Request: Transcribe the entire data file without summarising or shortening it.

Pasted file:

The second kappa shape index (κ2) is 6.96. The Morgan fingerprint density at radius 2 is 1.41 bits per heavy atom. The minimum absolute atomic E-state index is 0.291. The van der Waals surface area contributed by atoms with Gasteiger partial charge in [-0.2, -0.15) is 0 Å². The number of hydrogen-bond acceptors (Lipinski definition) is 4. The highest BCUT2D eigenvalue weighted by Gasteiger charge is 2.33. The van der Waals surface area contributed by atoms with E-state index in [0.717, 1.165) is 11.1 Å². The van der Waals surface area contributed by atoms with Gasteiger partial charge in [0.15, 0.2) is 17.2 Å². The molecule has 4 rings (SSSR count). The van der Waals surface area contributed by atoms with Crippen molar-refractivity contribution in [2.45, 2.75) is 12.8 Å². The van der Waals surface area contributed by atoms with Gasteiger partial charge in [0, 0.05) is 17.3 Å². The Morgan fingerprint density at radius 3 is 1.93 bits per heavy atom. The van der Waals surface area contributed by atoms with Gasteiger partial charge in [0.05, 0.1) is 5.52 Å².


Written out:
The second kappa shape index (κ2) is 6.96. The Morgan fingerprint density at radius 2 is 1.41 bits per heavy atom. The minimum absolute atomic E-state index is 0.291. The van der Waals surface area contributed by atoms with Gasteiger partial charge in [-0.2, -0.15) is 0 Å². The number of hydrogen-bond acceptors (Lipinski definition) is 4. The highest BCUT2D eigenvalue weighted by Gasteiger charge is 2.33. The van der Waals surface area contributed by atoms with E-state index in [0.717, 1.165) is 11.1 Å². The van der Waals surface area contributed by atoms with Gasteiger partial charge in [0.15, 0.2) is 17.2 Å². The molecule has 4 rings (SSSR count). The van der Waals surface area contributed by atoms with Crippen molar-refractivity contribution in [2.45, 2.75) is 12.8 Å². The van der Waals surface area contributed by atoms with Gasteiger partial charge in [0, 0.05) is 17.3 Å². The Morgan fingerprint density at radius 3 is 1.93 bits per heavy atom. The van der Waals surface area contributed by atoms with Gasteiger partial charge in [0.05, 0.1) is 5.52 Å².